On the 4th June Tec Deep Blue Malta, in conjunction with a team of CCR divers from ANDI Europe, led by Helmuth Biechl (noted for his involvement with the famous Carpathia expedition, diving in the North Sea at depths up to 156M), visited the wreck and on this occasion were able to obtain some excellent video footage of the wreck.
The divers Helmuth Biechl, Jordi Mateo, Thomas Heinemeyer (camera man) and Dirk Berben , using Inspiration and Megalodon rebreathers and utilising Bonex scooters, spent 25 minutes on the wreck at depths between 110/115m and concluded the dives with total runtimes between 3 and 4 hours with the first deco stops at 80m. The diluent , during the bottom phase of the dive, was a 8/68 trimix and a variety of diluent switches and bail out strategies were employed by the various divers in order to safely ascend from depth.
The dives were set up and supported by Tec Deep Blue Malta and employed over 20 deco cylinders, multiple support divers, and a team of 8, including, Bernhard Leicher and Bernard Jungwird. Due to impeccable planning and preparation the dives were completed without any negative incidents and managed to provide exactly the kind of documentary footage that is necessary to be able to identify and date this type of deep wreck. The video of the wreck is being studied intensely for clues as to the identity of the wreck, at the moment the evidence is pointing towards it being from the First World War. At the depth in which she lies, the visibility drops dramatically, she is covered in deep water corals and seems to be in a couple of pieces. All these factors add to the challenge of identifying which, of Malta’s many wartime wrecks, this is.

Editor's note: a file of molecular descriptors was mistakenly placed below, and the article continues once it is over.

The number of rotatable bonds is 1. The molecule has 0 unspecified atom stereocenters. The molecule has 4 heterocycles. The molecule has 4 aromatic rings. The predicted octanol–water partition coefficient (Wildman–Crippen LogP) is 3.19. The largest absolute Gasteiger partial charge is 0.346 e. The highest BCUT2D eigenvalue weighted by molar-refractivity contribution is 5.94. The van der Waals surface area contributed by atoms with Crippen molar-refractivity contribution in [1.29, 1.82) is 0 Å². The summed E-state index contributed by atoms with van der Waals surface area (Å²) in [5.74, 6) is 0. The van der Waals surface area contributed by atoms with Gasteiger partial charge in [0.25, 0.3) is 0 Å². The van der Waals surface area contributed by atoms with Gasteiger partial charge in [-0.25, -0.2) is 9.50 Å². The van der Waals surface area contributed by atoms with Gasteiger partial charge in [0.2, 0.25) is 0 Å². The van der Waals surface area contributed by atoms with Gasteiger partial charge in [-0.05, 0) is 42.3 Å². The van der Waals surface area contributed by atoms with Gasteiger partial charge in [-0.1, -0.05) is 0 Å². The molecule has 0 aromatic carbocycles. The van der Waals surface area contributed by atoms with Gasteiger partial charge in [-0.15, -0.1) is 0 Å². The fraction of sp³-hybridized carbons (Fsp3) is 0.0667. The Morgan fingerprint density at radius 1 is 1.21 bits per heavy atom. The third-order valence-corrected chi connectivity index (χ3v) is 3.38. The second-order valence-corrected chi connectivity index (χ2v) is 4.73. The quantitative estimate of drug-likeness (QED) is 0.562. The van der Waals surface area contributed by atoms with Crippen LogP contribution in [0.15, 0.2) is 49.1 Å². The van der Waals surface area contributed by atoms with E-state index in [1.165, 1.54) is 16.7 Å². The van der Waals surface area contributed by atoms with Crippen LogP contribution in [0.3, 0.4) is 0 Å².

Tec Deep Blue Malta is still actively searching for and then diving targets that we are sure will prove of interest to technical divers from all over the world. It is hoped that the search for the identity of this ship will bear fruit and enable us to reveal her full story in due course.
We will keep you posted.

You will find a couple of photos attached of the team.
 

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Nice report Stuart. Is any info on the wreck going to be published (or the video released), such as engine type, number of boilers, dimensions, armament (if any), cargo etc? And was any pottery recovered?
 

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Nice report Stuart. Is any info on the wreck going to be published (or the video released), such as engine type, number of boilers, dimensions, armament (if any), cargo etc? And was any pottery recovered?
:popcorn:
Lloyds registers being dusted off, reference books lined up, ...
 

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Nice one Stuart :D Looking forward to hearing more! :thumbsup:
 

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Discussion Starter · #9 ·
Hi everyone thanks for the comments. We are at the moment keeping the details of the wreck to ourselves so that we can work on identification. If we need any help then we will be sure to be in touch.
We will keep everyone posted on any developments, safe diving Stu.